Tanith Carey

Why David Bowie was the model of a Renaissance Englishman

He embodied the best of British virtues – as a new film shows

  • From Spectator Life
David Bowie in 1973 [Getty]

It’s hard to imagine how baffled the British public must have been by the arrival of David Bowie on to TV screens in the early 1970s. With his saffron hair, make-up and androgynous clothes, superficially he looked like a rejection of everything his post-war south London childhood had taught him.

One of the most pivotal scenes in Moonage Daydream, the recent film about his life, is his 1973 interview with chat show host Russell Harty. Throughout this awkward cross-examination, Harty searches for a label he can stick on Bowie for the benefit of discomfited viewers. ‘Are those men’s shoes? Or women’s shoes? Or bisexual shoes?’ Harty inquires, looking down at Bowie’s strappy red and gold platform sandals. ‘They’re shoe-shoes, silly!’ shoots back Bowie, helpfully adding that his spangly tights are from Woolworths.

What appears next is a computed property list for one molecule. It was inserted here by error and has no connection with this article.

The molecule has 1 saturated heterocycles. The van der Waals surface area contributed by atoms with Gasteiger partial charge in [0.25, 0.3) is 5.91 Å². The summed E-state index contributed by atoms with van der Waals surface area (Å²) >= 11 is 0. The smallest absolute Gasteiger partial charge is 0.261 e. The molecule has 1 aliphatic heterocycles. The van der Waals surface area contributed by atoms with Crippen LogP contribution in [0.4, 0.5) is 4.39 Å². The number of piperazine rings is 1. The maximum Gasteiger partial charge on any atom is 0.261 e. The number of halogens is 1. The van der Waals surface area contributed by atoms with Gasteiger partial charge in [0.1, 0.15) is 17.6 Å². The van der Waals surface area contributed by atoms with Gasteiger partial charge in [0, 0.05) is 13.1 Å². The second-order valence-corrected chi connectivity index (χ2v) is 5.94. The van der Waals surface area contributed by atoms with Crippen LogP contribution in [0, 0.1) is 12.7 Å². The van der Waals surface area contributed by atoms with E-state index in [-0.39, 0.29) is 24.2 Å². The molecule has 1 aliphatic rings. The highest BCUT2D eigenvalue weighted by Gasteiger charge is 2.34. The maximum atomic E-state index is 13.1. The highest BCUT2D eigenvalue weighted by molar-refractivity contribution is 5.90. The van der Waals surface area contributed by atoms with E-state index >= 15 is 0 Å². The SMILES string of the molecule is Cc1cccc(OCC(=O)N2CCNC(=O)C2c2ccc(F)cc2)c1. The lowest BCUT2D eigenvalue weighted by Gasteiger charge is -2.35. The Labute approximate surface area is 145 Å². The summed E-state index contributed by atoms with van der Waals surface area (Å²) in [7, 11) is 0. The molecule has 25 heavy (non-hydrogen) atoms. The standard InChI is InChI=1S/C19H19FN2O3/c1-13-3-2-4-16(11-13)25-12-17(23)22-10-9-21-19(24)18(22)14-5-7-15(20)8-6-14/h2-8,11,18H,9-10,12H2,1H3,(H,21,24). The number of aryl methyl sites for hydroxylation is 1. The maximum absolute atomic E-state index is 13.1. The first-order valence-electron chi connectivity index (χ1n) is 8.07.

The exchange is classic Bowie, and not just because it shows how skilfully he dodged any attempts to pigeonhole him. It’s also a joyful reminder of how, despite his shape-shifting personas, there was one constant – his Britishness. After all, only an Englishman schooled in Winnie the Pooh, Enid Blyton and Monty Python could have used the word ‘Silly’ to disarm his inquisitor with such faux innocence – and on such a controversial subject for its time.

Only an Englishman schooled in Winnie the Pooh, Enid Blyton and Monty Python could have used the word ‘Silly’ to disarm his inquisitor with such faux innocence

Throughout the two hours and 14 minutes of the film, we see many, many more interviewers try and fail to pin Bowie down. He eludes even the best of them, leaving another veteran interviewer, Dick Cavett, to ask in anguished tones: ‘Where did he come from? Is he a creature of a foreign power? Is he a creep? Is he dangerous? Is he smart? Dumb? Nice to his parents? Real? A put-on? Crazy? Sane? Man? Woman? Robot? What is this?’

The film attempts to tackle those questions with a whirlwind of concert performances, interview clips and musings from Bowie himself.

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